Hands Off The Dollar!
As noted in my original article, the basis of a strong dollar policy is three-fold. First, the United States should not manipulate the value of its currency for domestic political and economic reasons. Second, the United States should undertake policies which make America an attractive place to invest. Third, the United States should support the Federal Reserve's efforts to achieve maximum sustainable growth without inflation.
Fred Bergsten apparently disagrees. He calls for American participation in a joint effort to lower the value of the dollar "20 percent or so over a couple of years." That would be a substantial decline. It is fair to ask which of the above three principles Bergsten disagrees with. His piece implies that he disagrees with all three.
Consider the first principle of avoiding the direct manipulation of the dollar through verbal and direct market intervention. Bergsten seems to call for "direct intervention in the foreign exchange markets to support the euro."
We've been there before. Intervention has proven unsuccessful over and over. Consider an intervention that worked the 1985 Plaza Agreement. The trade weighted dollar fell 9 percent between 1985, when the Plaza Agreement was negotiated, and 1987, when it was reversed by the Louvre Accord. Bergsten himself says that the post-Plaza decline "set the dollar up for a hard landing" and "contributed mightily to Black Monday in the stock market that October." Bergsten seems to be calling for another Plaza Accord, yet he is critical of its effects.
Second, Bergsten says that it is "stunning" that I believe "that the United States should welcome any level of capital inflow that the rest of the world is willing to supply." He is apparently opposed to foreign capital inflows. On this issue, we simply disagree. The United States has long been committed to the free movement of capital. It would certainly be counterproductive for our capital markets, as well as a historic change in policy, to adopt Mr. Bergsten's view that we should just say "no" to more foreign direct investment.
Third, Bergsten also seems to disagree with our support of the Federal Reserve's policy. He argues that "there is no need for its (the strong dollar's) anti-inflationary impetus. There is no need to promote even lower interest rates." Bergsten is certainly correct that an abandonment of the strong dollar would generate substantially higher interest rates in the United States. Nominal rates would rise in response to higher inflation (or anticipation of higher inflation) caused by a lower dollar. Real rates would rise when capital abandoned a depreciating currency.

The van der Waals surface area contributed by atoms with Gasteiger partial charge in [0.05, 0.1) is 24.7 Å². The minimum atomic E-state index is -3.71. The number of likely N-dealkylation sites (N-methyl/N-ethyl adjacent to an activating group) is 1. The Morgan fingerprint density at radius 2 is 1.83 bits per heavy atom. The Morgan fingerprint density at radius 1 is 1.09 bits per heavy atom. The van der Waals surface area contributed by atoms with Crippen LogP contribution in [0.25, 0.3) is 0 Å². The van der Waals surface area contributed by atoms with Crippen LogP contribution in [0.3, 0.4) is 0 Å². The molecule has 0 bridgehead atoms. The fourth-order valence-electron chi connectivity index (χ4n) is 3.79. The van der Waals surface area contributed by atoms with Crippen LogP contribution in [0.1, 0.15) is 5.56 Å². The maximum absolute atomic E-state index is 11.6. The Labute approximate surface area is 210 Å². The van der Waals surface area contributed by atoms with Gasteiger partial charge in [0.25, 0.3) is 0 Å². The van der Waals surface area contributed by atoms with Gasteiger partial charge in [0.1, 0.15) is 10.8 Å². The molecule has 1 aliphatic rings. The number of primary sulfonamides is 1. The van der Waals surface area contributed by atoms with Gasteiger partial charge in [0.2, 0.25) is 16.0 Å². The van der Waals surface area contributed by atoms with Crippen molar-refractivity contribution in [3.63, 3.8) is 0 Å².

In addition to our disagreement about the fundamentals of a strong dollar policy, we also seem to have two factual points of disagreement. The first involves the timing of recent events. Bergsten intimates that President Bush somehow caused equity markets to fall. This is an odd argument given that the data clearly show that the equity markets peaked over a year ago, in March 2000. Industrial production peaked in September 2000, as did hourly earnings and other economic indicators. These events occurred well before the President came to office in January 2001.
Second, Bergsten argues that cutting taxes will lower national saving. But, the facts show that raising taxes during the 1990's generated a decline in
national saving to some of the lowest levels in American history. Unlike Mr. Bergsten, I believe that cutting high-income rates on entrepreneurs and reducing confiscatory rates on inheritances, and promoting social security reform will all help raise our national saving rate over time.
Lawrence B. Lindsey is Assistant to the President for economic policy and Director of the White House National Economic Council. He was a Governor of the Federal Reserve Board from 1991 to 1997.
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|Author:||Lindsey, Lawrence B.|
|Publication:||The International Economy|
|Article Type:||Brief Article|
|Date:||Jul 1, 2001|
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